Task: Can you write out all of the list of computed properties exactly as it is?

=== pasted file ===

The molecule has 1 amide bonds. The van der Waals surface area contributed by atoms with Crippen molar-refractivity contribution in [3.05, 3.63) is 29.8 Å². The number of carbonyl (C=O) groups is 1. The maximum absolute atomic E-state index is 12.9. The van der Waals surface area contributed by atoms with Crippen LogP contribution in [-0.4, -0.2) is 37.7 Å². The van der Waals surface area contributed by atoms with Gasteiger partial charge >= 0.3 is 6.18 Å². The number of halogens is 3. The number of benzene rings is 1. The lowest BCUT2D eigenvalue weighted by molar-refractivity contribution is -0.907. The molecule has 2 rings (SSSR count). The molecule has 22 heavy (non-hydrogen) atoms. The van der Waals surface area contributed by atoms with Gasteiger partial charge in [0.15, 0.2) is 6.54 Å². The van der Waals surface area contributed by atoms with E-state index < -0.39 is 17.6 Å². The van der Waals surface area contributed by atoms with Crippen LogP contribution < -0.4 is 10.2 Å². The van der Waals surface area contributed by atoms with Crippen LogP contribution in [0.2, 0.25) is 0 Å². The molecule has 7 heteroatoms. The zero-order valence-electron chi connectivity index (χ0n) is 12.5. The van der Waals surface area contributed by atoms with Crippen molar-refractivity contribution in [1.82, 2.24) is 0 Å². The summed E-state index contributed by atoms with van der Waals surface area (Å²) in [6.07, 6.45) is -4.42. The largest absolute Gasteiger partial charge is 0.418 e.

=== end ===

The molecule has 1 amide bonds. The van der Waals surface area contributed by atoms with Crippen molar-refractivity contribution in [3.05, 3.63) is 29.8 Å². The number of carbonyl (C=O) groups is 1. The maximum absolute atomic E-state index is 12.9. The van der Waals surface area contributed by atoms with Crippen LogP contribution in [-0.4, -0.2) is 37.7 Å². The van der Waals surface area contributed by atoms with Gasteiger partial charge >= 0.3 is 6.18 Å². The number of halogens is 3. The number of benzene rings is 1. The lowest BCUT2D eigenvalue weighted by molar-refractivity contribution is -0.907. The molecule has 2 rings (SSSR count). The molecule has 22 heavy (non-hydrogen) atoms. The van der Waals surface area contributed by atoms with Gasteiger partial charge in [0.15, 0.2) is 6.54 Å². The van der Waals surface area contributed by atoms with E-state index < -0.39 is 17.6 Å². The van der Waals surface area contributed by atoms with Crippen LogP contribution < -0.4 is 10.2 Å². The van der Waals surface area contributed by atoms with Crippen LogP contribution in [0.2, 0.25) is 0 Å². The molecule has 7 heteroatoms. The zero-order valence-electron chi connectivity index (χ0n) is 12.5. The van der Waals surface area contributed by atoms with Crippen molar-refractivity contribution in [1.82, 2.24) is 0 Å². The summed E-state index contributed by atoms with van der Waals surface area (Å²) in [6.07, 6.45) is -4.42. The largest absolute Gasteiger partial charge is 0.418 e.